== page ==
How will China’s legislature vote on changes to the constitution?
Analysts say the secret ballot will be highly choreographed and ‘delegates will not feel free to vote whichever way they choose’
Nearly 3,000 NPC delegates will descend on the Great Hall of the People in Beijing on Sunday afternoon to cast their votes on proposed changes to the constitution, including a controversial move to scrap term limits for the presidency and vice-presidency.
At least two-thirds of them must approve the amendment for it to pass, which would allow Xi to stay on as president well past the end of his second term in 2023, cementing him as the most powerful Chinese leader since Mao Zedong.
The National People’s Congress vote will be conducted via a ballot, according to a document released by the legislature’s presidium.
Each delegate will be given one ballot paper written in Chinese and seven ethnic minority languages – Mongolian, Tibetan, Uygur, Kazakh, Korean, Yi and Zhuang, according to the document.
Representatives will be instructed to fill in the box above their corresponding choice – approve, object or abstain – and place it in one of 28 ballot boxes.
Votes will be counted with an electronic system, in a process supervised by a 35-member committee with representatives from each regional delegation, including Hong Kong and Macau.
The final vote will be recorded by the committee’s two designated chief supervisors and is expected to be announced by outgoing NPC chairman Zhang Dejiang, who has led a task force – set up personally by Xi – on the amendment over the past five months.
The voting process, which is closed to the media, is the same as it has been for the past four revisions to the constitution, which was written in 1982. While most other decisions at the legislature are usually made by raising hands or selecting buttons on electronic devices, a specific voting rule applies to constitutional amendments, including the use of ballot papers, to highlight its political significance.
But analysts say voting by the NPC, which is largely a rubber-stamp body, will be highly choreographed, given the power Xi has amassed within the ruling Communist Party and the embarrassment it would cause to the leadership if the amendments failed.
“The party would not risk significant opposition in the NPC when proposing the amendments publicly,” Zhu Jiangnan, an associate professor at the University of Hong Kong, said.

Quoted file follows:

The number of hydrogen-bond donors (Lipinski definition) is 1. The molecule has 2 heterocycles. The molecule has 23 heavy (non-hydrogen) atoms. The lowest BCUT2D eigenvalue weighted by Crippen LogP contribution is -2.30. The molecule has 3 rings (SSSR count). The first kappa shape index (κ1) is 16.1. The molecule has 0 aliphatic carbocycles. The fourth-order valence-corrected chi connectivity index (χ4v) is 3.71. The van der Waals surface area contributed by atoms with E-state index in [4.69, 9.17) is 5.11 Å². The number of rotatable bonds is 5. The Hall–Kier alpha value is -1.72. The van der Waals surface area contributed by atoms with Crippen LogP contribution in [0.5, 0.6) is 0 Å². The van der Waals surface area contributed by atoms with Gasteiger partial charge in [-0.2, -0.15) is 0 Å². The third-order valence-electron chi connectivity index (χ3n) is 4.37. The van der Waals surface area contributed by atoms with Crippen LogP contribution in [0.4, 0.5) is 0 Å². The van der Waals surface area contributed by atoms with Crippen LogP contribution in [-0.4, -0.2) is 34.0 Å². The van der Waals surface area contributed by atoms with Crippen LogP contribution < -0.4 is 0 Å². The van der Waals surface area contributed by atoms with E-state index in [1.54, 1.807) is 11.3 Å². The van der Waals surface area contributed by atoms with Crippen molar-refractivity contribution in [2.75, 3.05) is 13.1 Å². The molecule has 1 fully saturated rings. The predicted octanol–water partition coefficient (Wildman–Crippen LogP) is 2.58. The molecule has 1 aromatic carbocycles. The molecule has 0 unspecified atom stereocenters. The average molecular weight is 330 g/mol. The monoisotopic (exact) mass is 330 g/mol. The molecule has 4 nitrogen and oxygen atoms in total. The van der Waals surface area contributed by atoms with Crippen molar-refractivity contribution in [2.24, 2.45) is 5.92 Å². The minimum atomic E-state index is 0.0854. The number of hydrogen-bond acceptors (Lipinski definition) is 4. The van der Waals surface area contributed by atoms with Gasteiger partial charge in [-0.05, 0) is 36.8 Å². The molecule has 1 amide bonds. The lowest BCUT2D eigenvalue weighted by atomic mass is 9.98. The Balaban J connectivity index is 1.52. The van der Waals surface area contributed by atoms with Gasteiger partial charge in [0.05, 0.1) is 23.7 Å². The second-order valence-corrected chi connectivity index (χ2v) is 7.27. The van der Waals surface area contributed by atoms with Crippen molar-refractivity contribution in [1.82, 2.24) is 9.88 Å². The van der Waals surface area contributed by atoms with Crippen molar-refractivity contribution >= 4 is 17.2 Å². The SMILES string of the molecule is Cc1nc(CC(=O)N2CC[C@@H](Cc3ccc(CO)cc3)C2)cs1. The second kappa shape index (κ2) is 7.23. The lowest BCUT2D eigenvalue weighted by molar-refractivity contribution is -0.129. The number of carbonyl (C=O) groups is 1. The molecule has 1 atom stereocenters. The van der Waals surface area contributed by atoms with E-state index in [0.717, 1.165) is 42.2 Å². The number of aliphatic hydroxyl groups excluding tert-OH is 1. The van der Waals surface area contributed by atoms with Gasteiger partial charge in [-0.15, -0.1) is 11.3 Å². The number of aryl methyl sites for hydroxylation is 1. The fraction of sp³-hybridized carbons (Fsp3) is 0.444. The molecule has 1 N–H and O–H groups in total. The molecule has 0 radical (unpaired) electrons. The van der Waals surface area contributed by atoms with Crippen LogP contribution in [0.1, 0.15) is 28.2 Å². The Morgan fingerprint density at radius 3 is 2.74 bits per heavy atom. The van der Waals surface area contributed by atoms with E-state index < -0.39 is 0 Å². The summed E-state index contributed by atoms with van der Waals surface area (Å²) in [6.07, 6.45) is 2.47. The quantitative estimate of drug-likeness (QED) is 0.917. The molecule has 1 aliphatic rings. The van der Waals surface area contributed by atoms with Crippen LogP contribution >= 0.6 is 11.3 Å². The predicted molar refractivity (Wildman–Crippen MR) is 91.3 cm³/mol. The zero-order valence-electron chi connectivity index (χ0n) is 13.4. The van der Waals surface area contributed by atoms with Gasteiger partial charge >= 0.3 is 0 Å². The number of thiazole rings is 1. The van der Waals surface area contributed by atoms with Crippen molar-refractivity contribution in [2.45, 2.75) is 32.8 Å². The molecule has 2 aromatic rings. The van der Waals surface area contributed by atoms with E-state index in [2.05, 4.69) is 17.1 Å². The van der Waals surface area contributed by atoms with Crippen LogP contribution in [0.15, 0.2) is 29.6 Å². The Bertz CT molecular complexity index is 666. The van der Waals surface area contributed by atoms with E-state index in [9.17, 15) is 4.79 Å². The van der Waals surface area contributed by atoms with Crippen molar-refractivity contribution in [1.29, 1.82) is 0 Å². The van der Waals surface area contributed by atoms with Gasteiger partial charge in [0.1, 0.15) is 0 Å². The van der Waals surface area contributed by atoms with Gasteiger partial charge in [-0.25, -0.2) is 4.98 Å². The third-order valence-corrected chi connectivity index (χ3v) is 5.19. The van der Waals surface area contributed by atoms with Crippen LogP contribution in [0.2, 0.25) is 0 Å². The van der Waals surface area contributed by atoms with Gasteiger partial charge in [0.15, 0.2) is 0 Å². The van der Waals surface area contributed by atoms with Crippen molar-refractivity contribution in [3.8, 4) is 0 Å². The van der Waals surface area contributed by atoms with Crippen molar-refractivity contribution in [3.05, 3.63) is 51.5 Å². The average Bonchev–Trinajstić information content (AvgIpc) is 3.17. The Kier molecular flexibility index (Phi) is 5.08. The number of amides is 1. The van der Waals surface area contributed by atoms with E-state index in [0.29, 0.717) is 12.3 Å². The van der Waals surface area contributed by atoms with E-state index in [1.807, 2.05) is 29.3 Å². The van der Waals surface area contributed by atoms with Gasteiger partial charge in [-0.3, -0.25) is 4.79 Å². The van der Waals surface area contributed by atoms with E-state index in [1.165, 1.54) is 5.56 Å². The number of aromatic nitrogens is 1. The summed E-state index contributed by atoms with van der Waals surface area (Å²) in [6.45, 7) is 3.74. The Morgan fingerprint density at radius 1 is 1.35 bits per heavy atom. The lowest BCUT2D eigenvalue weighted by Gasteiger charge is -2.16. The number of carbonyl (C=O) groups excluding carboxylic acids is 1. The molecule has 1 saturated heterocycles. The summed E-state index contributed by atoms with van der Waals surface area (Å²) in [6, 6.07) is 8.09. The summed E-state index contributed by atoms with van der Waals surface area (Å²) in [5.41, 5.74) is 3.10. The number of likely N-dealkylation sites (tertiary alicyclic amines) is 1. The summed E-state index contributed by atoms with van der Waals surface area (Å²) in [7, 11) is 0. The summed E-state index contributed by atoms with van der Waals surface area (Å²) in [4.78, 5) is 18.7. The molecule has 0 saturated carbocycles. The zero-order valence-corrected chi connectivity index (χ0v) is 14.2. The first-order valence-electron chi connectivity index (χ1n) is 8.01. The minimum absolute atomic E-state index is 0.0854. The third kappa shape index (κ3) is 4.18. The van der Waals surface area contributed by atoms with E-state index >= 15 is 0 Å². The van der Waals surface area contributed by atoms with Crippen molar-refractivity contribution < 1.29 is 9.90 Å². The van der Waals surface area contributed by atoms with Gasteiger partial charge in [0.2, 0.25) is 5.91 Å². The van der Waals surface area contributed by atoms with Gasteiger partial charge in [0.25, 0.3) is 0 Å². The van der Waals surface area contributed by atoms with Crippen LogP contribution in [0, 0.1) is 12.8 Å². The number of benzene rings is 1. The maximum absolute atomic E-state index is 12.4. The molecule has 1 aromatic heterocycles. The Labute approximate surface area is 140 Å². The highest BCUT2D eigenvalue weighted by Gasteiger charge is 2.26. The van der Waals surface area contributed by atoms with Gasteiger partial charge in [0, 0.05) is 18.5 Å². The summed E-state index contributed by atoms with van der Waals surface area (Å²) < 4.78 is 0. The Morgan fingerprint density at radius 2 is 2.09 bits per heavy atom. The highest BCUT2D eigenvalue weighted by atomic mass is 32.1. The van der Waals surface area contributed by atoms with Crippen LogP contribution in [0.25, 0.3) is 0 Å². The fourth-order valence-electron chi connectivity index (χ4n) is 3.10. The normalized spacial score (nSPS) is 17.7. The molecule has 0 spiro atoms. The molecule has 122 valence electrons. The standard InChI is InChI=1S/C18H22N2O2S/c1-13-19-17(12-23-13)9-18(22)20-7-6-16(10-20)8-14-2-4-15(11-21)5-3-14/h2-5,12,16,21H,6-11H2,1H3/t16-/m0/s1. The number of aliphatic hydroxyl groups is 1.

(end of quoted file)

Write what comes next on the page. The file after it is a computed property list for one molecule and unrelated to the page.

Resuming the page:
In practice, representatives fear that even their secret votes will be revealed, and that they will suffer political repercussions as a result, analysts said.
“I strongly suspect that whatever procedures are devised for the ballot, and however votes are counted, delegates will not feel free to vote whichever way they choose,” said Neil Munro, a senior lecturer in Chinese politics at the University of Glasgow. “That is not what they have been selected to do.”
Still, a small number of delegates may vote against the proposal, or abstain from voting. Abstention would also signal dissent over the term-limits change, said George Chen, an expert on China’s political system at Berlin-based think tank the Mercator Institute for China Studies.
Xi is likely to strive to keep the number of non-approval votes as low as possible, he said, aiming to be lower than the 10 opposing and 17 abstentions in the 2004 amendment vote, and the 21 opposing and 24 abstentions from the 1999 vote.
Chen said even if there was opposition within the NPC, it would be kept away from the public eye.
“We do not expect much to be reported in public – there might be some talk, some discussion, some debate, but we probably won’t see it,” he said.
While the amendment vote will not be completely unanimous – to give an appearance at least of a legitimate process – it is “fair to assume that the [party] leadership aims to achieve an approval rate of 99 per cent”, especially considering the unprecedented domestic criticism and global backlash, said Pak K. Lee, a senior lecturer in Chinese politics at the University of Kent.
“The Chinese leaders are keen to demonstrate to both overseas and domestic audiences that the process is democratically and legitimately discussed and then approved by the NPC deputies,” he said. “What the [party] leaders, especially Xi Jinping, are in need of is a stamp of legitimacy.”
Chen added that all of the 21 revisions that are expected to be voted through – including adding Xi’s political theory to the constitution and establishing a new anti-graft agency – showed a general trend towards centralisation of power, and rectifying the name of the party state.
While previous constitutional amendments have been much less controversial, Xi’s predecessors allowed far more time for consultation and preparation before they were put to the NPC vote.
The 2004 changes included adding former president Jiang Zemin’s “Three Represents” theory to the constitution and they were discussed for nearly 16 months before the ballot, which was broadcast live on state television.
Revisions in 1999 enshrined the political thinking of late paramount leader Deng Xiaoping, who 17 years earlier introduced the presidential term limits in a bid to avoid a resurgence of dictatorial one-man rule.
This time, the amendments have been discussed only since September, according to state media.